A new study published in the Journal of the American Medical Association has found that women who take antidepressants during the mid-to-late stages of their pregnancy experience an 87% increased risk of having a child diagnosed with autism. Here’s what the study actually found and why there’s no immediate cause for alarm.
Researchers previously reported that a drug used for almost a century to treat trypanosomiasis, or sleeping sickness, reversed environmental autism-like symptoms in mice. Now, a new study suggests that a genetic form of autism-like symptoms in mice are also corrected with the drug, even when treatment was started in young adult mice.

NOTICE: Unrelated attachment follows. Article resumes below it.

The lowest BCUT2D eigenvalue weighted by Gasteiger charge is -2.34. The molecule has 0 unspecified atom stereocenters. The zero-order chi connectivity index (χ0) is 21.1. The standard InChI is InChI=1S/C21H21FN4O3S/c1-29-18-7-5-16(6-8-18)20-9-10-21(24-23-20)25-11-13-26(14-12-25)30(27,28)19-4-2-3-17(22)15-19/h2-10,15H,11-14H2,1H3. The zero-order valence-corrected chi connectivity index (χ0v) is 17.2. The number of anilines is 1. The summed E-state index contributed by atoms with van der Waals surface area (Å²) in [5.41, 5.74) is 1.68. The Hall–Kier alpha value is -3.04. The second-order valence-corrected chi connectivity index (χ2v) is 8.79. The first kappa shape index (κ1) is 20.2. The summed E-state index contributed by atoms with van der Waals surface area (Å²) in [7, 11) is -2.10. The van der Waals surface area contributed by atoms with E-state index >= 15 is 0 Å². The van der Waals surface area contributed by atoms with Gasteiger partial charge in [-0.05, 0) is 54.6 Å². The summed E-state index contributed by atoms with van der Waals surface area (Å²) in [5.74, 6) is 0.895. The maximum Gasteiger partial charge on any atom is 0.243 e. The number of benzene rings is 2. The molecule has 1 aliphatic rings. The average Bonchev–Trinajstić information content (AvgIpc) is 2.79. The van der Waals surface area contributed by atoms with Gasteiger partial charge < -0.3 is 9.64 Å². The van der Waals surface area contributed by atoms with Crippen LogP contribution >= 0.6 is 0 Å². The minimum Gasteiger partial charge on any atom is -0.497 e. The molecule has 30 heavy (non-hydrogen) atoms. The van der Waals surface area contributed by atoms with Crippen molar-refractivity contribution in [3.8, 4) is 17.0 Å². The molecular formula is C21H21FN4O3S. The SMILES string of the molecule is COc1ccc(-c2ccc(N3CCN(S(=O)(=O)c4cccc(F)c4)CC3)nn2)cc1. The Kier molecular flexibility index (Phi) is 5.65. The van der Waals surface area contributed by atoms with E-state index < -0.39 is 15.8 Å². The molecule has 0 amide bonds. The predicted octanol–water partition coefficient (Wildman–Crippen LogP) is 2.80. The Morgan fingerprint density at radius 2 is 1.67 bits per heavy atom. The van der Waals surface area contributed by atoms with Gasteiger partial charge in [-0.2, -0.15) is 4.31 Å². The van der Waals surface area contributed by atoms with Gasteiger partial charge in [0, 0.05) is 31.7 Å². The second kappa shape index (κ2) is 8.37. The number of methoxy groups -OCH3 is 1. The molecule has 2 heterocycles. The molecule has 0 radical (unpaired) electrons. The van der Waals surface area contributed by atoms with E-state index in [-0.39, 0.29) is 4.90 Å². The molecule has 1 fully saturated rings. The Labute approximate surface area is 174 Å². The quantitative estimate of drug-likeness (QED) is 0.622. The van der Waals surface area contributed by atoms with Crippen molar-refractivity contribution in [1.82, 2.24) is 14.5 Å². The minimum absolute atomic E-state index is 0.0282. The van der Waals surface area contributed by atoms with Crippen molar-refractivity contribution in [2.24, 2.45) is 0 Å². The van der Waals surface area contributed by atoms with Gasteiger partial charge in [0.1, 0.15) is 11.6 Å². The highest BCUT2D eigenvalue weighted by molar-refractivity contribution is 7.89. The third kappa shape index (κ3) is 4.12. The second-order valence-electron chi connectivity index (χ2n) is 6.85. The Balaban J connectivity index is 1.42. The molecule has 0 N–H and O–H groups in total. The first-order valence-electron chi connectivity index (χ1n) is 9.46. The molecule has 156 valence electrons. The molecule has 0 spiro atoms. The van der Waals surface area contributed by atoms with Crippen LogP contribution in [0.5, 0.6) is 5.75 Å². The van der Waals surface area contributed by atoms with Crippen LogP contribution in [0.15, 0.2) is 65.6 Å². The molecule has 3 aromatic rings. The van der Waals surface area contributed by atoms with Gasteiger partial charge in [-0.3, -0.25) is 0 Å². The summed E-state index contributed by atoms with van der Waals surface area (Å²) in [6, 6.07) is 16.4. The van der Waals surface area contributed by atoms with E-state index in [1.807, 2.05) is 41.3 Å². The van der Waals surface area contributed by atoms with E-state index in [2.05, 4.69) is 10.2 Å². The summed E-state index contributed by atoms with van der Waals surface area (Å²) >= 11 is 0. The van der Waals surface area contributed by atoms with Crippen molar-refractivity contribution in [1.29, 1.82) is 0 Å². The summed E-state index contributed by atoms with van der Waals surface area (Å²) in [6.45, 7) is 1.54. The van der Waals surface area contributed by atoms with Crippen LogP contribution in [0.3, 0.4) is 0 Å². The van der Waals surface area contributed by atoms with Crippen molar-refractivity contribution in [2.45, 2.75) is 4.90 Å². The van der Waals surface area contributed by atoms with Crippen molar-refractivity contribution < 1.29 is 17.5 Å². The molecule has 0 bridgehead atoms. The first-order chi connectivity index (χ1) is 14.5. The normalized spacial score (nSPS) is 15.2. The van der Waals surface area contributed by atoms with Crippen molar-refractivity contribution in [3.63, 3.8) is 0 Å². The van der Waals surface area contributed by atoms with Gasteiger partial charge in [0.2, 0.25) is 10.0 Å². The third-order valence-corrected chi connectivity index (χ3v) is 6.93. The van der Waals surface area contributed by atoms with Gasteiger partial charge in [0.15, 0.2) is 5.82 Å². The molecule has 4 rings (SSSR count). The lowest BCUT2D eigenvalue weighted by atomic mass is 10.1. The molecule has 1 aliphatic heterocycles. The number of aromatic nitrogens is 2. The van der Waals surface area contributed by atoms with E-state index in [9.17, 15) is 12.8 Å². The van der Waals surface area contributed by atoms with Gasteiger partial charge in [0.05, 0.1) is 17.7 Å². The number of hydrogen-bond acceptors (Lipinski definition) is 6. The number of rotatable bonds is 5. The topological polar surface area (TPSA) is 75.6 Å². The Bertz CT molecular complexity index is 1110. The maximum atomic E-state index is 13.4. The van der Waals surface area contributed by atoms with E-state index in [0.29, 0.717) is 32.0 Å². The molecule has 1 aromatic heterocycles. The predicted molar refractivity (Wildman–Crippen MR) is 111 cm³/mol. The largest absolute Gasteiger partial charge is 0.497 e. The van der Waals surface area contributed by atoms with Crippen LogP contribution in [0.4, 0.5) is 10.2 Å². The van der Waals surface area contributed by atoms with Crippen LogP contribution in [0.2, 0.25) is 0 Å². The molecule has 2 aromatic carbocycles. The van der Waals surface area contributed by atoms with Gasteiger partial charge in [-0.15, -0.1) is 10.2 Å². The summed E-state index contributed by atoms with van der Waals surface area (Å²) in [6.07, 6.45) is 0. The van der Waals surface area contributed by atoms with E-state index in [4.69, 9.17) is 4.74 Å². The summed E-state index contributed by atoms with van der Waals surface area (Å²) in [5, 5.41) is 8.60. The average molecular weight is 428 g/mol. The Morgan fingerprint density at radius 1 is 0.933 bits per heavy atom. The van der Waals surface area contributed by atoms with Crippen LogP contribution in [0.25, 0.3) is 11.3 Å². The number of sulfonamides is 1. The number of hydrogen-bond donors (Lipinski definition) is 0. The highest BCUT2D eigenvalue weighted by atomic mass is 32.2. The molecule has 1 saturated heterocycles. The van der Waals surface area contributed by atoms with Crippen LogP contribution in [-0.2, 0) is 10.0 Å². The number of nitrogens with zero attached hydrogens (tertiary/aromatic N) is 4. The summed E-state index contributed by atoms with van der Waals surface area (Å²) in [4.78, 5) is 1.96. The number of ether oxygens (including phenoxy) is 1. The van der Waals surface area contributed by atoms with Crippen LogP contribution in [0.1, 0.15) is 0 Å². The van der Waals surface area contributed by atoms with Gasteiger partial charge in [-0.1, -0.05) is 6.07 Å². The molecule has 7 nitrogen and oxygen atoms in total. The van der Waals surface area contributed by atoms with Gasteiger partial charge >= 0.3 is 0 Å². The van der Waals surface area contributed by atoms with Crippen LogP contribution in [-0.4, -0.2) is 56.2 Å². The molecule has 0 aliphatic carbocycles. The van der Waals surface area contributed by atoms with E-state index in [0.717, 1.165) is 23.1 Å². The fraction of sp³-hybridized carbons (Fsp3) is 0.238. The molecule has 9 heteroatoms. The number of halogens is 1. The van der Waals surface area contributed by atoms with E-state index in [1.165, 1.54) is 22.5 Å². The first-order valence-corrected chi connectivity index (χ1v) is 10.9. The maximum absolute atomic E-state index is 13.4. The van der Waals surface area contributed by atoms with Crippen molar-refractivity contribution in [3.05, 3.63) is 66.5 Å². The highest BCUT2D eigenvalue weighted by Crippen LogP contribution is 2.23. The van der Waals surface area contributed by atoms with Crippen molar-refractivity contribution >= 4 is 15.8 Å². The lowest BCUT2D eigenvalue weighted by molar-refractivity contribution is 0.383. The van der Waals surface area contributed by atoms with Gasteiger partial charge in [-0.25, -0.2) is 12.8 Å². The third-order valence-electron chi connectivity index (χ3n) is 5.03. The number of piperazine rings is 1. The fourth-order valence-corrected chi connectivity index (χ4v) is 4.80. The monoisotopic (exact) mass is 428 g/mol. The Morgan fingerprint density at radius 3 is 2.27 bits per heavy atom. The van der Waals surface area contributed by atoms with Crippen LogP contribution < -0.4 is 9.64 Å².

Suramin is not a drug that can be used for more than a few months without a risk of toxicity in humans.
The effect is not permanent. The experimental mice’s autistic behaviours come back once the suramin has disappeared from their bodies. But these are interesting results.
For a very long time now, scientists have viewed Autism Spectrum Disorder (ASD) as a cellular/genetic disorder and relatively recently researchers are now appreciating neuroimmunology as a whole. However, neuroimmunology is still a difficult field to work in, for a variety of reasons, so there is still a lot of potential in the near and distant future. The genetic, molecular, cellular, systems-level perturbations that lead to ASD do in fact underlie every mental disorder. The two are not mutually exclusive and in fact are dependent on one another.